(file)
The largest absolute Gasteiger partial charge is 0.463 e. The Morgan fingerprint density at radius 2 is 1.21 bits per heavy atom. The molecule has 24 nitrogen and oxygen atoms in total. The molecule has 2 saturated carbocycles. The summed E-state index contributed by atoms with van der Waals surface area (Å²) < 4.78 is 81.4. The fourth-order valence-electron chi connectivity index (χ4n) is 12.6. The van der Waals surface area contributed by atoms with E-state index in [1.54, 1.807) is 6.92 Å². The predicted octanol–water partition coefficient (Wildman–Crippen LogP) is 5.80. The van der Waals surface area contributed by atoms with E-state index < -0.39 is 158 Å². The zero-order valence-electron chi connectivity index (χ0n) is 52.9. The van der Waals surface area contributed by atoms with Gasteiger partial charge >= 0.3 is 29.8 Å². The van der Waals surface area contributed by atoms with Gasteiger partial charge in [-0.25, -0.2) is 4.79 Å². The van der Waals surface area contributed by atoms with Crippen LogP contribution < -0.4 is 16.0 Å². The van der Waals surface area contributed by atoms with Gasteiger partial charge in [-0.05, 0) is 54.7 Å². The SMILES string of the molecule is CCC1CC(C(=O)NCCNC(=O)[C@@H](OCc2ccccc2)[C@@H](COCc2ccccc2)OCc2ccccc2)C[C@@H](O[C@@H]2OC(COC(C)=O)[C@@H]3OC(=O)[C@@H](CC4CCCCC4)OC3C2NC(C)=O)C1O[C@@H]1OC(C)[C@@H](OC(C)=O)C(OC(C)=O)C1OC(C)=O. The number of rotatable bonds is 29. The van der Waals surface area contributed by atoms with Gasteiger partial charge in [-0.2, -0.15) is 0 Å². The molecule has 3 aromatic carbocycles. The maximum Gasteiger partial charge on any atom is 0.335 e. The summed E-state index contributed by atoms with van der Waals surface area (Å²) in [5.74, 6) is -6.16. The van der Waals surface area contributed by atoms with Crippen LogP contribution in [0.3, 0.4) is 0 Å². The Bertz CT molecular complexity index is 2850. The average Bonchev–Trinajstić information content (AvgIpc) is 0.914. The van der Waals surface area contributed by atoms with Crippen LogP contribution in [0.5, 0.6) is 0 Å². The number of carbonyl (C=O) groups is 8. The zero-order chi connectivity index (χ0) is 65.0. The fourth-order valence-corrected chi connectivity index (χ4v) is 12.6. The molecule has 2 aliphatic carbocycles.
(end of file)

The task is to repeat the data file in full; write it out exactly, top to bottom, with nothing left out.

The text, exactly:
The largest absolute Gasteiger partial charge is 0.463 e. The Morgan fingerprint density at radius 2 is 1.21 bits per heavy atom. The molecule has 24 nitrogen and oxygen atoms in total. The molecule has 2 saturated carbocycles. The summed E-state index contributed by atoms with van der Waals surface area (Å²) < 4.78 is 81.4. The fourth-order valence-electron chi connectivity index (χ4n) is 12.6. The van der Waals surface area contributed by atoms with E-state index in [1.54, 1.807) is 6.92 Å². The predicted octanol–water partition coefficient (Wildman–Crippen LogP) is 5.80. The van der Waals surface area contributed by atoms with E-state index < -0.39 is 158 Å². The zero-order valence-electron chi connectivity index (χ0n) is 52.9. The van der Waals surface area contributed by atoms with Gasteiger partial charge >= 0.3 is 29.8 Å². The van der Waals surface area contributed by atoms with Gasteiger partial charge in [-0.25, -0.2) is 4.79 Å². The van der Waals surface area contributed by atoms with Crippen LogP contribution < -0.4 is 16.0 Å². The van der Waals surface area contributed by atoms with Gasteiger partial charge in [-0.05, 0) is 54.7 Å². The SMILES string of the molecule is CCC1CC(C(=O)NCCNC(=O)[C@@H](OCc2ccccc2)[C@@H](COCc2ccccc2)OCc2ccccc2)C[C@@H](O[C@@H]2OC(COC(C)=O)[C@@H]3OC(=O)[C@@H](CC4CCCCC4)OC3C2NC(C)=O)C1O[C@@H]1OC(C)[C@@H](OC(C)=O)C(OC(C)=O)C1OC(C)=O. The number of rotatable bonds is 29. The van der Waals surface area contributed by atoms with Gasteiger partial charge in [-0.2, -0.15) is 0 Å². The molecule has 3 aromatic carbocycles. The maximum Gasteiger partial charge on any atom is 0.335 e. The summed E-state index contributed by atoms with van der Waals surface area (Å²) in [5.74, 6) is -6.16. The van der Waals surface area contributed by atoms with Crippen LogP contribution in [0.3, 0.4) is 0 Å². The Bertz CT molecular complexity index is 2850. The average Bonchev–Trinajstić information content (AvgIpc) is 0.914. The van der Waals surface area contributed by atoms with Crippen LogP contribution in [0.5, 0.6) is 0 Å². The number of carbonyl (C=O) groups is 8. The zero-order chi connectivity index (χ0) is 65.0. The fourth-order valence-corrected chi connectivity index (χ4v) is 12.6. The molecule has 2 aliphatic carbocycles.